persecution against the Church and Christians, there are
other dangerous forms of struggle with the divine
principle in our life. In many countries the God-given
human morality is being destroyed, with people rejecting
any commitments before the Lord and proclaiming their full
autonomy from Him and as much as denying His existence.
Today’s society is affected by a deep moral crisis,
which was predicted by the Saviour who said, Because
of the increase of wickedness, the love of most will grow
cold
(Mt. 24:12). By these words He proclaimed a very
important relation between people’s faith, their
devotion and reverence before God, and love. Love is a
gift of God, because God Himself is love, and love cannot
emerge in a human heart without God’s participation.
When one feels a strong love in one’s heart, one
should remember that at this moment the Lord has touched
him placing on him an enormous responsibility to dispose
of the great gift of love in a proper way. That is why our
battle today, our struggle for the preservation of the
moral principle in human life, for the preservation of
faith in human hearts is, in some sense, the struggle to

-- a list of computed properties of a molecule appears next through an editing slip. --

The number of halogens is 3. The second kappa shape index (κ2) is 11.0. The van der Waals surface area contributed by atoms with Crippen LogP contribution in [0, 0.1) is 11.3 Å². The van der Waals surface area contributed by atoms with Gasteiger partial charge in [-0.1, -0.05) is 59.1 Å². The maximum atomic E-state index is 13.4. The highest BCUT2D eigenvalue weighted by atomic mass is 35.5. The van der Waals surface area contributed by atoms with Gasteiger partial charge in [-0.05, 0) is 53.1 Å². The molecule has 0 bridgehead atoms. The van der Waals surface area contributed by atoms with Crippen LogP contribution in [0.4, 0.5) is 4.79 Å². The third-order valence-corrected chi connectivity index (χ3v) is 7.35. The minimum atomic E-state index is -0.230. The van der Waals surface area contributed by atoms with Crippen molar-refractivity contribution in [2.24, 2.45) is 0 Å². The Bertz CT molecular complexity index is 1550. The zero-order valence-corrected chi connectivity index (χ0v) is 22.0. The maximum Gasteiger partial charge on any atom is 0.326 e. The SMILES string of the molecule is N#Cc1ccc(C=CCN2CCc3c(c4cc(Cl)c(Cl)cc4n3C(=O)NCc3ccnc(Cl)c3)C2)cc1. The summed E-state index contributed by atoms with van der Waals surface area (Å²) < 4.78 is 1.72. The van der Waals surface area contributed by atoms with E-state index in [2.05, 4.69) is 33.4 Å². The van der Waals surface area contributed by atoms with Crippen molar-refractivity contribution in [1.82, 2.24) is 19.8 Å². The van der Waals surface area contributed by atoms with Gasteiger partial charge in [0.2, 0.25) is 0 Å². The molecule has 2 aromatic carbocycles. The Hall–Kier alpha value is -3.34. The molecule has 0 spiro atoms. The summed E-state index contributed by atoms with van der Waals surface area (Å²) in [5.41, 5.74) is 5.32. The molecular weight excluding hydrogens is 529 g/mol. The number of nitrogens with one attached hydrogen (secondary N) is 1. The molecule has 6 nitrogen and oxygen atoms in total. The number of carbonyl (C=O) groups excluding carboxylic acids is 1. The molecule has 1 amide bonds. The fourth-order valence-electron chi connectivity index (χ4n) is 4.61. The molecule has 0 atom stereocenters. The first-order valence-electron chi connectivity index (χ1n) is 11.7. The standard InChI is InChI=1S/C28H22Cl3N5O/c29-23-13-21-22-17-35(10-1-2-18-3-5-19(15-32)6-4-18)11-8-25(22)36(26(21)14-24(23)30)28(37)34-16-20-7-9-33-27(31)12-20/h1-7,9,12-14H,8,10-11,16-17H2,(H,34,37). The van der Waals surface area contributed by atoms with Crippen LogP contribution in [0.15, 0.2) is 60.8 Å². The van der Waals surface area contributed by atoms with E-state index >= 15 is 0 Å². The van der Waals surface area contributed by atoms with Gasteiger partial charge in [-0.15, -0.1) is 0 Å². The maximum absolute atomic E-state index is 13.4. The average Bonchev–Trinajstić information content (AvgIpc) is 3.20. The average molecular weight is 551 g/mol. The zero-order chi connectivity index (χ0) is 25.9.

make love present in human life and through love to have
what we describe by the simple word
‘happiness’. The Church has no other goals, no
other tasks except for fostering faith in people’s
hearts, their devotion, and through this, their ability to
love others.

‘Our witness before those who are external is
effective only when we ourselves have love between
ourselves, when we are united. For this reason, we should
by all means strengthen the unity of Holy Orthodoxy, Holy
Orthodox Churches of God. The life of peoples spiritually
nourished by Local Churches varies very much, for in the
world there are many different cultures and Churches live
in different political, social and economic situations.
All this leaves a stamp on people’s outlook, on
their stand in life, and the contradictions of
today’s world, whether we may want it or not, are
brought through our human nature into relations between
Churches. Therefore, it is on the Primates of the
Churches, episcopate, clergy and faithful that our ability
to preserve the unity of the whole Orthodox Church in the
universe depends. And by all possible means we must
strengthen Holy Orthodoxy remembering that for us all the